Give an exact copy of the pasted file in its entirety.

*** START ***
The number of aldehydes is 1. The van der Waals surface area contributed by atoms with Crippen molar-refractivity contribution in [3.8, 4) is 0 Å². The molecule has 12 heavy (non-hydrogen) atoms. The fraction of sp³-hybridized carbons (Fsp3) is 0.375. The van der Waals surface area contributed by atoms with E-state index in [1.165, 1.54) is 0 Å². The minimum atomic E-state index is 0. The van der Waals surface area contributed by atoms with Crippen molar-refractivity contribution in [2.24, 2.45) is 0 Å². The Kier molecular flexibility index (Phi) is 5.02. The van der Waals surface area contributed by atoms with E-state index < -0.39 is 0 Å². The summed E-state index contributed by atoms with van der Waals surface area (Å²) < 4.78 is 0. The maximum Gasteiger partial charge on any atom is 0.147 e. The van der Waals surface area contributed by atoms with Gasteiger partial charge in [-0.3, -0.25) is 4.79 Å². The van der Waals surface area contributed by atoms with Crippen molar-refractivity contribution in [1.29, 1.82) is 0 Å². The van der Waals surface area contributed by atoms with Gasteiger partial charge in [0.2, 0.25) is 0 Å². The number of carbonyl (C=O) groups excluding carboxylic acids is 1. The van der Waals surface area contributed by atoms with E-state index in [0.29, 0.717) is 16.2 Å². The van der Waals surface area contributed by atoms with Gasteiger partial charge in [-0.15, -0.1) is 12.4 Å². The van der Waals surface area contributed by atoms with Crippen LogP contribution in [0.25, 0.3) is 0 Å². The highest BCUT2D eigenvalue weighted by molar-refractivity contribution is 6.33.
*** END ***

The number of aldehydes is 1. The van der Waals surface area contributed by atoms with Crippen molar-refractivity contribution in [3.8, 4) is 0 Å². The molecule has 12 heavy (non-hydrogen) atoms. The fraction of sp³-hybridized carbons (Fsp3) is 0.375. The van der Waals surface area contributed by atoms with E-state index in [1.165, 1.54) is 0 Å². The minimum atomic E-state index is 0. The van der Waals surface area contributed by atoms with Crippen molar-refractivity contribution in [2.24, 2.45) is 0 Å². The Kier molecular flexibility index (Phi) is 5.02. The van der Waals surface area contributed by atoms with E-state index < -0.39 is 0 Å². The summed E-state index contributed by atoms with van der Waals surface area (Å²) < 4.78 is 0. The maximum Gasteiger partial charge on any atom is 0.147 e. The van der Waals surface area contributed by atoms with Gasteiger partial charge in [-0.3, -0.25) is 4.79 Å². The van der Waals surface area contributed by atoms with Crippen molar-refractivity contribution in [1.29, 1.82) is 0 Å². The van der Waals surface area contributed by atoms with Gasteiger partial charge in [0.2, 0.25) is 0 Å². The number of carbonyl (C=O) groups excluding carboxylic acids is 1. The van der Waals surface area contributed by atoms with E-state index in [0.29, 0.717) is 16.2 Å². The van der Waals surface area contributed by atoms with Gasteiger partial charge in [-0.15, -0.1) is 12.4 Å². The van der Waals surface area contributed by atoms with Crippen LogP contribution in [0.25, 0.3) is 0 Å². The highest BCUT2D eigenvalue weighted by molar-refractivity contribution is 6.33.